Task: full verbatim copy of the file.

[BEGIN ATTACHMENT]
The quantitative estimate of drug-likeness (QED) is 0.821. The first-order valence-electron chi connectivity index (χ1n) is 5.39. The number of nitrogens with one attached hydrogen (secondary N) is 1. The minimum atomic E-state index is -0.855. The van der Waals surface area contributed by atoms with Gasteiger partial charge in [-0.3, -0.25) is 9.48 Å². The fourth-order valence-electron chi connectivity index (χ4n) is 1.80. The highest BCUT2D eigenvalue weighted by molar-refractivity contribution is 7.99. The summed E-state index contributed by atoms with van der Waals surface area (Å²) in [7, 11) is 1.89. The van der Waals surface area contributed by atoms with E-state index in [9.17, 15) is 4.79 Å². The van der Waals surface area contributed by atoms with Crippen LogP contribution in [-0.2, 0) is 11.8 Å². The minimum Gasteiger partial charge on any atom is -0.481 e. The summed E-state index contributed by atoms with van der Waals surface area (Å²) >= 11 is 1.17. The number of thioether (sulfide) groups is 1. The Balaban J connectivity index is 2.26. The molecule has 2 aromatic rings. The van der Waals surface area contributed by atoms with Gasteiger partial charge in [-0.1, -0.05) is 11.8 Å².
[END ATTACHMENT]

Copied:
The quantitative estimate of drug-likeness (QED) is 0.821. The first-order valence-electron chi connectivity index (χ1n) is 5.39. The number of nitrogens with one attached hydrogen (secondary N) is 1. The minimum atomic E-state index is -0.855. The van der Waals surface area contributed by atoms with Gasteiger partial charge in [-0.3, -0.25) is 9.48 Å². The fourth-order valence-electron chi connectivity index (χ4n) is 1.80. The highest BCUT2D eigenvalue weighted by molar-refractivity contribution is 7.99. The summed E-state index contributed by atoms with van der Waals surface area (Å²) in [7, 11) is 1.89. The van der Waals surface area contributed by atoms with E-state index in [9.17, 15) is 4.79 Å². The van der Waals surface area contributed by atoms with Crippen LogP contribution in [-0.2, 0) is 11.8 Å². The minimum Gasteiger partial charge on any atom is -0.481 e. The summed E-state index contributed by atoms with van der Waals surface area (Å²) >= 11 is 1.17. The number of thioether (sulfide) groups is 1. The Balaban J connectivity index is 2.26. The molecule has 2 aromatic rings. The van der Waals surface area contributed by atoms with Gasteiger partial charge in [-0.1, -0.05) is 11.8 Å².